Police also seemed slow to interview witnesses such as Jason Bissey, who lives next door to the lacrosse house and was on his porch that night.
Shortly after the party cleared out, police arrived to check out complaints about the noise. Bissey was outside and told police there had been a party.
A week passed before Bissey learned from a neighborhood e-mail group that police were investigating a report of a rape at the party. On the morning of March 21, Bissey said, he called Investigator Benjamin Himan at the Durham Police Department and left a message. The next day, Bissey spoke briefly with police. He gave the police a full statement April 1, after his account had already appeared in several national publications.
And police have not moved to seize photos taken at the party that defense lawyers argue show that the window of opportunity for a rape was very short. A defense lawyer leaked some of the photos to MSNBC. Some show the accuser and a second dancer performing in the living room. Another photo, time-stamped about a half-hour later, show the accuser standing on an outside porch looking through a small bag. A subsequent photo shows her passed out on a porch, and a final photo shows her being helped into a car.
Police did go to the local NBC station and ask for copies of the photographs. Nannette Wilson, vice president for news at WNCN-TV, confirms that Gottlieb called one of the station's reporters on April 20, the day after the photos aired on their newscast and copies were posted on the Web. He asked whether they had unaltered versions that had not been cropped and without the faces of the accuser and partygoers blurred. She told them that they did not. The photos came electronically and already altered from the network.
Dan Abrams, who hosts an MSNBC legal affairs program, made an on-air invitation to Gottlieb to come on the show to discuss the photographs.
"I'll ask him questions, and there won't be any ambiguity as to who said what, and he's invited to come on the program," Abrams said April 21.
Defense lawyers have complained that they offered to show the photos and other evidence of their clients' innocence to Nifong but that he refused to review it. Several defense lawyers have complained that this runs contrary to the rules of professional conduct that guide lawyers: Prosecutors have a special duty to seek justice, not merely to convict.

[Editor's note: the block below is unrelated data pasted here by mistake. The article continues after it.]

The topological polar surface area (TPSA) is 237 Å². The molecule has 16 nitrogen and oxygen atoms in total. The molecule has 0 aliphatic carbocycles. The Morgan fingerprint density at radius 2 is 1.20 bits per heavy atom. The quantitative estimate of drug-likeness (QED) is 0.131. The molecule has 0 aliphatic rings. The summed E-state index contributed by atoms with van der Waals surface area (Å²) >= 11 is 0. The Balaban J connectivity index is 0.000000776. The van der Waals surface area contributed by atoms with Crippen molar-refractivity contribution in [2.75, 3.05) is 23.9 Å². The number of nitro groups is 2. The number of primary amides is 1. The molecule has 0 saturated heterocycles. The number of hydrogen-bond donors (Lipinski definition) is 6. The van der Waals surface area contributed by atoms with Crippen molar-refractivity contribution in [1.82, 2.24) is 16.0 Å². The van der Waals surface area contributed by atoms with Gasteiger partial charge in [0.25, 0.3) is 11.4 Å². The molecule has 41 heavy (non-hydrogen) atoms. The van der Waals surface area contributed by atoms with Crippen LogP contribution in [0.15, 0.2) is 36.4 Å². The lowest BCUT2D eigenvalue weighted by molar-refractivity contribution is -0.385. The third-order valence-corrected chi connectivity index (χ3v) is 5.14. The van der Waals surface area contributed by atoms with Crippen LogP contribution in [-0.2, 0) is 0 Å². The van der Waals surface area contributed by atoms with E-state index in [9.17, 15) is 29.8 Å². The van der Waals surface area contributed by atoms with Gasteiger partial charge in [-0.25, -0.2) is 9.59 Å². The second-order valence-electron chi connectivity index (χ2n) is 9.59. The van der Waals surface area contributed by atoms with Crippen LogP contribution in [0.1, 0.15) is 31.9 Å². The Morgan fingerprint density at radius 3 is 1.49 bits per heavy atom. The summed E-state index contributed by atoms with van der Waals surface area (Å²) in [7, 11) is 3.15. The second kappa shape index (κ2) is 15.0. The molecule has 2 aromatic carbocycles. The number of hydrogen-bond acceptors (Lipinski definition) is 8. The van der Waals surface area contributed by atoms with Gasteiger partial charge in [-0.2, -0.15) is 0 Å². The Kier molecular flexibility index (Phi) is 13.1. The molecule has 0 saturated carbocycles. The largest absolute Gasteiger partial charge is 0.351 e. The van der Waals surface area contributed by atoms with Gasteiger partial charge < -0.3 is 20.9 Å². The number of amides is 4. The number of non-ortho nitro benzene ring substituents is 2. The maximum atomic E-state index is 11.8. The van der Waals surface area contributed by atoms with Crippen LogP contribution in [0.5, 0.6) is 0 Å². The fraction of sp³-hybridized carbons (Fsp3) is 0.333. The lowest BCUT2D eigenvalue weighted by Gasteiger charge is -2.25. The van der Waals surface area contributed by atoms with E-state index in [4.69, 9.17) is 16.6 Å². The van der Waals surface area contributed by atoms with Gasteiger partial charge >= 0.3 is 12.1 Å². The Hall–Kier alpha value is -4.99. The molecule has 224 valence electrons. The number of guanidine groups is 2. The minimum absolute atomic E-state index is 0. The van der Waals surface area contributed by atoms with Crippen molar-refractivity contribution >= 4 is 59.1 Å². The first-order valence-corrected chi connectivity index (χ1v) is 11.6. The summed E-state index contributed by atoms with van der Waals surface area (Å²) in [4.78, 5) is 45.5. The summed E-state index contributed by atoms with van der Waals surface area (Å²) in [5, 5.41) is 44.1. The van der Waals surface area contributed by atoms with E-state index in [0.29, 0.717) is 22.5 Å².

Durham lawyer Julian Mack represents several players. A prosecutor for 17 years, Mack said he and Kirk Osborn, Seligmann's lawyer, went to see Nifong after the indictments. The lawyers carried phone records, an ATM receipt, an affidavit from a taxi driver and other evidence showing Seligmann had left the party shortly after the dancing stopped and could not have participated in any assault.
"Mr. Nifong wouldn't see them," said Mack. "I kept my door open when I was a prosecutor."
Cooney, the Charlotte lawyer, found Nifong's refusal astounding.
"I've never been in a major criminal or civil case where I've offered to share evidence and the other side says no," Cooney said.
There has been a notable absence throughout the most publicized crime investigation in Durham history: Durham Police Chief Steve Chalmers has not once appeared in public to address the community or media. His staff says he is in Durham attending to his mother, who is seriously ill.
Baker, the city manager and Chalmers' supervisor, said the chief is keeping tabs on the investigation.
"I know he always has his Blackberry with him and he gets regular updates about the case," Baker said, referring to the hand-held electronic device that allows its owner to answer phone calls and wirelessly send and receive e-mail. "I don't have any concerns about that other than concern for the welfare of his mother. He's been in and out of the office, but that is not a hindrance to the investigation."
Nifong in charge
During Chalmers' absence, Nifong has taken charge of the investigation. Nifong has said he would personally prosecute the case. In March, he gave at least 50 interviews on the case and appeared live on national television a dozen times.
Nifong, who is up for election Tuesday, has been criticized by his opponents for his handling of the case.
He will face a formidable defense team at trial, with the ability to hire investigators and forensic experts to contest the state's case and scrutinize the police.
"The families and the lawyers are committed to make sure the truth is presented to a jury," said Cheshire, the lawyer for one of the captains. "That commitment is a full commitment."
Durham saw such a case in recent years. Durham author Michael Peterson spent upward of $1 million on experts, investigators and lawyers but was still convicted in a 2003 trial of killing his wife.
"Money and resources never overcome facts," Cooney said.
DA, N.C. police to be 'tried,' too